Analysis by HY categories revealed a significant increase of total cost between stages I and II, but not between II and III, and stages III and IV in Hungary (Figure 1D). Drug costs (Figure 1C), and direct medical costs increase with HY stages, but indirect costs decrease between HY III–IV because all patients with the exception of two disability pensioners were retired in the HY IV subgroup. Thus, indirect costs were much lower in HY IV state, as out of the 11 patients in the HY IV subgroup 9 were retired with no productivity loss considered in their case. von Campenhausen et al. found a similar trend in Portugal, however, in other countries the increase of total costs was observed between HY III–IV [6]. Disease duration significantly correlated with direct medical costs and total costs, but not with direct non-medical costs, and indirect costs in our study.

In our study regression analysis confirmed significant relationship between EQ-5D score and total costs. A 0.1 decrease of the EQ-5D utility score increases the yearly costs by 7.8%, and one year increase in disease duration raises it by 8–10% (Table 3). Further studies, including more patients in worse HY stages, and considering other clinical factors are required to confirm and refine our observations.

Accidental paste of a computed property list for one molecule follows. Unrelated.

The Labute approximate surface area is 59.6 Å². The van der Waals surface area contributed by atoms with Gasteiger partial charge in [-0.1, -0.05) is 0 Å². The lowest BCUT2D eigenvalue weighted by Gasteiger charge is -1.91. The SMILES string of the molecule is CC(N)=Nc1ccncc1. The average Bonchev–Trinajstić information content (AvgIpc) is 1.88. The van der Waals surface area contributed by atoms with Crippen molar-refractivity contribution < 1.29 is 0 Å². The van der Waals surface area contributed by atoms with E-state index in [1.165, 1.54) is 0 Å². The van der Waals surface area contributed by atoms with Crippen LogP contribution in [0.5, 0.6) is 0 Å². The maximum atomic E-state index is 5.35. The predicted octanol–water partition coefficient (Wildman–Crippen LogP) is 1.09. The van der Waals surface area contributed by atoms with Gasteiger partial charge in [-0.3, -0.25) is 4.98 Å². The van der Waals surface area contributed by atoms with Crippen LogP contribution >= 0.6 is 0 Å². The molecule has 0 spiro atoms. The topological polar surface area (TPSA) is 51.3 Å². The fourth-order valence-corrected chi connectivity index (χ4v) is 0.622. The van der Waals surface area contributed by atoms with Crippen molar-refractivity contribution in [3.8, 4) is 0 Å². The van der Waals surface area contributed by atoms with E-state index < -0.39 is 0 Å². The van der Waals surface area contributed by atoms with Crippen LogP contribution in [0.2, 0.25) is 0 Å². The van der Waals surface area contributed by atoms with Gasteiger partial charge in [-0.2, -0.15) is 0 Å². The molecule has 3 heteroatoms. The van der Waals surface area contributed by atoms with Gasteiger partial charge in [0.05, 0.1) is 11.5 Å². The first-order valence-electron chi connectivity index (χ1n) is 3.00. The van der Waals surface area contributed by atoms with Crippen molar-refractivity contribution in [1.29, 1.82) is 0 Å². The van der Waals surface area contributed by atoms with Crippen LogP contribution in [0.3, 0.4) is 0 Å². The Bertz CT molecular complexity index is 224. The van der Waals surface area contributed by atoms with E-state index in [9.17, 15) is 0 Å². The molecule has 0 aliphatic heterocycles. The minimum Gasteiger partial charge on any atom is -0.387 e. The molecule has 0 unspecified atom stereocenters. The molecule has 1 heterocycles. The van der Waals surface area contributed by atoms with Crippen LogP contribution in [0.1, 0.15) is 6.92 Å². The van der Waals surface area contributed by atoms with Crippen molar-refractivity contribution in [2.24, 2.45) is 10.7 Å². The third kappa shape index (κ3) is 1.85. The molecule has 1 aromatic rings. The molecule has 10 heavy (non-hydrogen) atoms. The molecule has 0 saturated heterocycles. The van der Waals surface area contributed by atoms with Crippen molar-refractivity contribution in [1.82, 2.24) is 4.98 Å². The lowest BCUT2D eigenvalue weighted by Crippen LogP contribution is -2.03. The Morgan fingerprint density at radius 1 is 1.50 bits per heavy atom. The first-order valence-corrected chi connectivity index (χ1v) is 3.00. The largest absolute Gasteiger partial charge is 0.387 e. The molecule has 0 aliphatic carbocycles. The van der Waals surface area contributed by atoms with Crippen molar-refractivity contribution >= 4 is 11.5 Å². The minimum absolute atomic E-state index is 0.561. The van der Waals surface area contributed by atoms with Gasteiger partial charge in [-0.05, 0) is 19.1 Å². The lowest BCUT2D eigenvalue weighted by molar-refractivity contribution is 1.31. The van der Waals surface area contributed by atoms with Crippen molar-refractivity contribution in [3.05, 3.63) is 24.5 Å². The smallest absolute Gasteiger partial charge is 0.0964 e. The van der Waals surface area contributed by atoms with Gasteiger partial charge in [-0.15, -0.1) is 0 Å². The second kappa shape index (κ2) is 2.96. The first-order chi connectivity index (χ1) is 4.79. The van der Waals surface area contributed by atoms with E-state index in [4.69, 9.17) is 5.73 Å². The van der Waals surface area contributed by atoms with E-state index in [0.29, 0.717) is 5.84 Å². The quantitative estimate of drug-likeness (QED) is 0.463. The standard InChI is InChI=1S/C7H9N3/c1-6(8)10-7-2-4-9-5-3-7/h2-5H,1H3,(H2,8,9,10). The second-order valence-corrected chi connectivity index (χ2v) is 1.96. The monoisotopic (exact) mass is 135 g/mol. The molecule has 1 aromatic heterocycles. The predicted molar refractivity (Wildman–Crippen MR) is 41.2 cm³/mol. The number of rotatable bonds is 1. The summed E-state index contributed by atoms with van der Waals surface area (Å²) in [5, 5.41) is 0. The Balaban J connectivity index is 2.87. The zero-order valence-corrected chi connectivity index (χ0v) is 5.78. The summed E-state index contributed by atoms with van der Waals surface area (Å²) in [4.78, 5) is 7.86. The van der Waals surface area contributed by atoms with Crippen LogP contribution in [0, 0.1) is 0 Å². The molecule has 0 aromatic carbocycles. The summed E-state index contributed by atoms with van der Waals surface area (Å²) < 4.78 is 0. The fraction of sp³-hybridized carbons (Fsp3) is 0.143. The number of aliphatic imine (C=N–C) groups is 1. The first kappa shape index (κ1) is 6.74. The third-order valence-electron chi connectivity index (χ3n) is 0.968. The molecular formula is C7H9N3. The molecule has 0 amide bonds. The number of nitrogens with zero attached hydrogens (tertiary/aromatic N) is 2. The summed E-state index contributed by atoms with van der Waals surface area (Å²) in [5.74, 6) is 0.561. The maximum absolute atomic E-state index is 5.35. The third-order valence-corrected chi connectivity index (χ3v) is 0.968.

The average yearly cost per patient in multiple sclerosis [23] and schizophrenia [24] is about 1.7 and 2.3 higher compared to PD in Hungary and costs of dementia [25] is also slightly higher. A model-based estimate found similar trends in Europe; however, they estimated a lower average cost for PD in Hungary on the national level (PPP 2010 €5926) using extrapolations [26].

Limitations of our study have to be considered for the interpretation of the results. The survey was performed in one neurology university clinic, thus results cannot be generalized to the whole PD patient population in Hungary. Patients in the most severe health state (HY V category) were not involved. Regarding informal care, we considered only caregivers' time based on patients' answers and did not collect further data on caregivers' employment status, productivity and quality of life loss. Nonetheless, there is a large methodological heterogeneity in the cost of illness literature. We strongly agree with Dodel et al. [21] that ‘there is a need for a validated instrument that would provide more reliable and transparent cost data for patients with PD to estimate better the burden of the disease’. Taking into consideration the significant rate of informal care in PD, this would be especially important for the assessment and costing of help provided by others for everyday life. Further studies, involving more representative samples might confirm or refine our results. Nevertheless our study contributes with important observations to health economic evaluations, and a better understanding of disease burdens of PD across different countries.

Supporting Information

Table S1.

Detailed characteristics of the patients.


Table S2.

Details for drug utilization and costs of patients.



Authors are grateful to all participating patients. We would like to especially thank Katalin Érsek and Edit Hunyadi for their assistance with the survey.

Author Contributions

Conceived and designed the experiments: LG MP DB. Performed the experiments: GT MP PB AT. Analyzed the data: MP PB VB GT. Contributed reagents/materials/analysis tools: AT. Wrote the paper: MP GT PB VB.